The State Governments on their part fulfill such responsibilities through state level functional authorities or the local bodies. The Ministry of Urban Affairs of the Government of India, formed in 1985, was set up to Over last few decades, there has been a paradigm shift in water management as the perception that freshwater is a free and abundant resource has changed to that of water being an economic good in scarce supply, threatened by pollution and warranting efficient use. The challenge of sustainable water use is particularly daunting for fast-developing states like Gujarat grappling with increasing population and industrial activity, drought prone regions and the need to enhance standards of living and economic growth.
Gujarat is characterized by variations in the topography and wide variations in annual rainfall. Three fourth of the area of the State is unsuitable for ground water withdrawal due to rocky terrain and coastal region. Further, the supply of surface water is limited and thus the State has a long recorded history of droughts. The rainfall pattern in Gujarat is erratic and uneven which leads to imbalances in distribution of water in different regions. Gujarat at present has only 2% of the country’s water resources with 5% of the country’s population.
The total water availability in the state is 50 BCM, of which surface water accounts for 38 BCM and ground water accounts for the balance 12 BCM. Of the 38 BCM of surface water, more than 80% is being used for irrigation purposes, leaving limited supply for drinking and industrial uses, which are therefore, largely dependent on ground water.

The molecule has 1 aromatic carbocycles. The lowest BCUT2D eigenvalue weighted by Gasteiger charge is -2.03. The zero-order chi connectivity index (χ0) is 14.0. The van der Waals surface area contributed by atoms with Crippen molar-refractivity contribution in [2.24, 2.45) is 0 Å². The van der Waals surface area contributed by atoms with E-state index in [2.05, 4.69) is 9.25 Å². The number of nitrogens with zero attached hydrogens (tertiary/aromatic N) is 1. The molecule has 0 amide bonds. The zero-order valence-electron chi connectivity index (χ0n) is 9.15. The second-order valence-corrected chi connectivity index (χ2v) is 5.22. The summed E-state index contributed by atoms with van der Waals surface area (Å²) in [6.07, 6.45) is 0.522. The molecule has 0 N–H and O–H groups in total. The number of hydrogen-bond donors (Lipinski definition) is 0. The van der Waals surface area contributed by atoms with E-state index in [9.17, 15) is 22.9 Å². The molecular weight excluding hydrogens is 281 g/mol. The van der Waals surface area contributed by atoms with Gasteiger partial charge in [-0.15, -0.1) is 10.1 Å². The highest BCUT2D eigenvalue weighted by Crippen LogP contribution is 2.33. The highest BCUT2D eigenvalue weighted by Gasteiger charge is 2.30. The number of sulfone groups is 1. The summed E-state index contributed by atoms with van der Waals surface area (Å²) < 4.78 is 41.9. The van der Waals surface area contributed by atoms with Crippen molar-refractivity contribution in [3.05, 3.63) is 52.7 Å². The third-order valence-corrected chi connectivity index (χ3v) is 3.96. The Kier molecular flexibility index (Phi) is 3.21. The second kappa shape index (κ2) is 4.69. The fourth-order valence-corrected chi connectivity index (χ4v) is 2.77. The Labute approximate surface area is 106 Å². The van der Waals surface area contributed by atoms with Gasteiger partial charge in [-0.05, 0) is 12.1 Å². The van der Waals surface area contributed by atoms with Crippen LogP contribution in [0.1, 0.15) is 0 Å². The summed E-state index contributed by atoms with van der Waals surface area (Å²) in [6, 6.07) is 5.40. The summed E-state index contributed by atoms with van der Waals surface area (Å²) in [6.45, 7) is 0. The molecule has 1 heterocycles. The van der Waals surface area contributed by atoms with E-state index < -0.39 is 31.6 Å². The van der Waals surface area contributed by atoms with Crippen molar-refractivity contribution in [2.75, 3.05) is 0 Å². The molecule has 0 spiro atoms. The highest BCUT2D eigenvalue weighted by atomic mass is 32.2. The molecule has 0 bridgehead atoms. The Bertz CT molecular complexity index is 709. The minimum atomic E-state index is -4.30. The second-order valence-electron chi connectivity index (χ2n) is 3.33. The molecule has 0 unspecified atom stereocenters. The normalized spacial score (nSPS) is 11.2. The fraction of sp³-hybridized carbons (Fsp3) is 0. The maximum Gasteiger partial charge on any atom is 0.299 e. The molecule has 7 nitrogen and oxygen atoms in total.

The state can be divided into four distinct units on the basis of water resources endowment namely Kutchh, North Gujarat, South & Central Gujarat and Saurashtra. Kutchh is an arid zone, with scanty rainfall and no perennial rivers. North Gujarat area has rechargeable aquifer but rainfall in this region is very less while ground withdrawal is very high due to excessive irrigation and industrial water demand, leading to the depletion of ground water table. South and Central Gujarat are heavily agricultural and industrial areas, the over use of chemical fertilizer and industrial waste has polluted the ground water; the region near coast is also contaminated because of salinity ingresses. Saurashtra region comprises of rocky formation, it has very low recharging capacity, so ground water replenishment is very low. While North Gujarat, Saurashtra and Kutchh constitute 71% of total geographical area of the State, they account for less than 30% of the water resources. Further, more than 40% rainwater flows into the sea as run off every year due to absence of water conservation structures.The regional imbalances are reflected in the per capita water availability levels also. South and Central Gujarat region’s per capita availability is almost double of the aggregate availability of North Gujarat,Saurashtra and Kutchh region.